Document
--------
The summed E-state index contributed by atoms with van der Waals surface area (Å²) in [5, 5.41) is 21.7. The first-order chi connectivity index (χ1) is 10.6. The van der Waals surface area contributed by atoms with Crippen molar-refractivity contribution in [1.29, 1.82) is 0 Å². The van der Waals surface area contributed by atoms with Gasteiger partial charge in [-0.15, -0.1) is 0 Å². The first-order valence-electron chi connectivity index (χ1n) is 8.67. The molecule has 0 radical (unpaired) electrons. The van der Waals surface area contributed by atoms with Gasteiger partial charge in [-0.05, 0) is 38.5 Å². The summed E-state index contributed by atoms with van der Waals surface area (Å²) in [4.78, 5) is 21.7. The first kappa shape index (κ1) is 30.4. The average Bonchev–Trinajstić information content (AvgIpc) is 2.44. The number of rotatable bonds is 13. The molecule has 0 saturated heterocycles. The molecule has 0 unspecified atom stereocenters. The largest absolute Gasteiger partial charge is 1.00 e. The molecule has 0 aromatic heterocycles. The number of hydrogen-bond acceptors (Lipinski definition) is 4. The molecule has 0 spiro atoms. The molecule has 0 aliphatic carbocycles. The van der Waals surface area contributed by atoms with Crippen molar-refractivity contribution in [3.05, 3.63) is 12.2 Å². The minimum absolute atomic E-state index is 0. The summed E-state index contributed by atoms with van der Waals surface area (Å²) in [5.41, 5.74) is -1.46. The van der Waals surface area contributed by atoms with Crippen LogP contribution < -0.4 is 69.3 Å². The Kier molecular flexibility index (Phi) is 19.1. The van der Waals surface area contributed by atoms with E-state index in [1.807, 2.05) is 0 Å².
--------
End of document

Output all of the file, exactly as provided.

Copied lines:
The summed E-state index contributed by atoms with van der Waals surface area (Å²) in [5, 5.41) is 21.7. The first-order chi connectivity index (χ1) is 10.6. The van der Waals surface area contributed by atoms with Crippen molar-refractivity contribution in [1.29, 1.82) is 0 Å². The van der Waals surface area contributed by atoms with Gasteiger partial charge in [-0.15, -0.1) is 0 Å². The first-order valence-electron chi connectivity index (χ1n) is 8.67. The molecule has 0 radical (unpaired) electrons. The van der Waals surface area contributed by atoms with Gasteiger partial charge in [-0.05, 0) is 38.5 Å². The summed E-state index contributed by atoms with van der Waals surface area (Å²) in [4.78, 5) is 21.7. The first kappa shape index (κ1) is 30.4. The average Bonchev–Trinajstić information content (AvgIpc) is 2.44. The number of rotatable bonds is 13. The molecule has 0 saturated heterocycles. The molecule has 0 unspecified atom stereocenters. The largest absolute Gasteiger partial charge is 1.00 e. The molecule has 0 aromatic heterocycles. The number of hydrogen-bond acceptors (Lipinski definition) is 4. The molecule has 0 spiro atoms. The molecule has 0 aliphatic carbocycles. The van der Waals surface area contributed by atoms with Crippen molar-refractivity contribution in [3.05, 3.63) is 12.2 Å². The minimum absolute atomic E-state index is 0. The summed E-state index contributed by atoms with van der Waals surface area (Å²) in [5.41, 5.74) is -1.46. The van der Waals surface area contributed by atoms with Crippen LogP contribution < -0.4 is 69.3 Å². The Kier molecular flexibility index (Phi) is 19.1. The van der Waals surface area contributed by atoms with E-state index in [1.807, 2.05) is 0 Å².